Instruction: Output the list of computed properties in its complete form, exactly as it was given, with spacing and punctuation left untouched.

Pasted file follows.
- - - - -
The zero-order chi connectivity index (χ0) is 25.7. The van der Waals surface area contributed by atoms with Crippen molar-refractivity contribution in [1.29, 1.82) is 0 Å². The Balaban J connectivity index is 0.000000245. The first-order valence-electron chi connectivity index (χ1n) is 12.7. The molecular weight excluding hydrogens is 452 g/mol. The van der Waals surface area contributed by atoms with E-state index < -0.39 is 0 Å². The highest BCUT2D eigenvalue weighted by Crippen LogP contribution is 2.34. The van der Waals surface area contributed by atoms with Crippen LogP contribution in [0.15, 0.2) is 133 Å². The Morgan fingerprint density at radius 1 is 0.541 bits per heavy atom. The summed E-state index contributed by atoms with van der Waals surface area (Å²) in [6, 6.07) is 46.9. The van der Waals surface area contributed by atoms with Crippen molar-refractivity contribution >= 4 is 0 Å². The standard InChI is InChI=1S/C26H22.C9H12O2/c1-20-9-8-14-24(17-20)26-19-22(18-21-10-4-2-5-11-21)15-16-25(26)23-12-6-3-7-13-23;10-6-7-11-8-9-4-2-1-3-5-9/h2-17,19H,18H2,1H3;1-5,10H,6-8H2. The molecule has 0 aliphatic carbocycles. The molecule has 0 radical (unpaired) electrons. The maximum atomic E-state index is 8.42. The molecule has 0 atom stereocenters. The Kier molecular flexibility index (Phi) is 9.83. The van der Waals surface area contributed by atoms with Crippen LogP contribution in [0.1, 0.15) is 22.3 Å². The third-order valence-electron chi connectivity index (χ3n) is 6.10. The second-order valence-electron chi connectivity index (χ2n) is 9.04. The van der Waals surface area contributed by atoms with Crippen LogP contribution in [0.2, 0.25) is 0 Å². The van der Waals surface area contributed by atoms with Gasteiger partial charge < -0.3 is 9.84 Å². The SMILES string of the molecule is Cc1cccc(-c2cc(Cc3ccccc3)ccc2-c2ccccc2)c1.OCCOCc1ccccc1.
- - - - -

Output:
The zero-order chi connectivity index (χ0) is 25.7. The van der Waals surface area contributed by atoms with Crippen molar-refractivity contribution in [1.29, 1.82) is 0 Å². The Balaban J connectivity index is 0.000000245. The first-order valence-electron chi connectivity index (χ1n) is 12.7. The molecular weight excluding hydrogens is 452 g/mol. The van der Waals surface area contributed by atoms with E-state index < -0.39 is 0 Å². The highest BCUT2D eigenvalue weighted by Crippen LogP contribution is 2.34. The van der Waals surface area contributed by atoms with Crippen LogP contribution in [0.15, 0.2) is 133 Å². The Morgan fingerprint density at radius 1 is 0.541 bits per heavy atom. The summed E-state index contributed by atoms with van der Waals surface area (Å²) in [6, 6.07) is 46.9. The van der Waals surface area contributed by atoms with Crippen molar-refractivity contribution >= 4 is 0 Å². The standard InChI is InChI=1S/C26H22.C9H12O2/c1-20-9-8-14-24(17-20)26-19-22(18-21-10-4-2-5-11-21)15-16-25(26)23-12-6-3-7-13-23;10-6-7-11-8-9-4-2-1-3-5-9/h2-17,19H,18H2,1H3;1-5,10H,6-8H2. The molecule has 0 aliphatic carbocycles. The molecule has 0 radical (unpaired) electrons. The maximum atomic E-state index is 8.42. The molecule has 0 atom stereocenters. The Kier molecular flexibility index (Phi) is 9.83. The van der Waals surface area contributed by atoms with Crippen LogP contribution in [0.1, 0.15) is 22.3 Å². The third-order valence-electron chi connectivity index (χ3n) is 6.10. The second-order valence-electron chi connectivity index (χ2n) is 9.04. The van der Waals surface area contributed by atoms with Crippen LogP contribution in [0.2, 0.25) is 0 Å². The van der Waals surface area contributed by atoms with Gasteiger partial charge < -0.3 is 9.84 Å². The SMILES string of the molecule is Cc1cccc(-c2cc(Cc3ccccc3)ccc2-c2ccccc2)c1.OCCOCc1ccccc1.